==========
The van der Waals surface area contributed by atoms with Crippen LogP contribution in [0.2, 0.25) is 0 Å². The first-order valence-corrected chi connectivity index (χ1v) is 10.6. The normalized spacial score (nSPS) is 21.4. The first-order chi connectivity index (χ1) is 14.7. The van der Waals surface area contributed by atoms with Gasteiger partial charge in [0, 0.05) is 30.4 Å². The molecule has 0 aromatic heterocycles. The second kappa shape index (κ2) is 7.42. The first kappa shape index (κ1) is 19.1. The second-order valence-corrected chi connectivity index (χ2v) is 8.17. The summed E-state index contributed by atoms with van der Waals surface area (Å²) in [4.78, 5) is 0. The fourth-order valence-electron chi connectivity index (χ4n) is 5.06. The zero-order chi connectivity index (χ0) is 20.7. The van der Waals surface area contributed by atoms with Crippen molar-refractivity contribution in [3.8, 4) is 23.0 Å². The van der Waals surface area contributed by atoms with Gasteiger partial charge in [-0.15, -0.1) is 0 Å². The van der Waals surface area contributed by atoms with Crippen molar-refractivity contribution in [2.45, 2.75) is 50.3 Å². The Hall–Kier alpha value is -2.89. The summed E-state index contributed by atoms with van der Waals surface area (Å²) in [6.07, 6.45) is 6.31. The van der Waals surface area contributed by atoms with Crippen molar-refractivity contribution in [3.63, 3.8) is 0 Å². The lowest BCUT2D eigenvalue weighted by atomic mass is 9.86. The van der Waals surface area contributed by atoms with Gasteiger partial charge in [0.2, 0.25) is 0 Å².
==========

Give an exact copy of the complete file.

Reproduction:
The van der Waals surface area contributed by atoms with Crippen LogP contribution in [0.2, 0.25) is 0 Å². The first-order valence-corrected chi connectivity index (χ1v) is 10.6. The normalized spacial score (nSPS) is 21.4. The first-order chi connectivity index (χ1) is 14.7. The van der Waals surface area contributed by atoms with Gasteiger partial charge in [0, 0.05) is 30.4 Å². The molecule has 0 aromatic heterocycles. The second kappa shape index (κ2) is 7.42. The first kappa shape index (κ1) is 19.1. The second-order valence-corrected chi connectivity index (χ2v) is 8.17. The summed E-state index contributed by atoms with van der Waals surface area (Å²) in [4.78, 5) is 0. The fourth-order valence-electron chi connectivity index (χ4n) is 5.06. The zero-order chi connectivity index (χ0) is 20.7. The van der Waals surface area contributed by atoms with Crippen molar-refractivity contribution in [3.8, 4) is 23.0 Å². The van der Waals surface area contributed by atoms with Gasteiger partial charge in [-0.15, -0.1) is 0 Å². The van der Waals surface area contributed by atoms with Crippen molar-refractivity contribution in [2.45, 2.75) is 50.3 Å². The Hall–Kier alpha value is -2.89. The summed E-state index contributed by atoms with van der Waals surface area (Å²) in [6.07, 6.45) is 6.31. The van der Waals surface area contributed by atoms with Crippen molar-refractivity contribution in [3.63, 3.8) is 0 Å². The lowest BCUT2D eigenvalue weighted by atomic mass is 9.86. The van der Waals surface area contributed by atoms with Gasteiger partial charge in [0.2, 0.25) is 0 Å².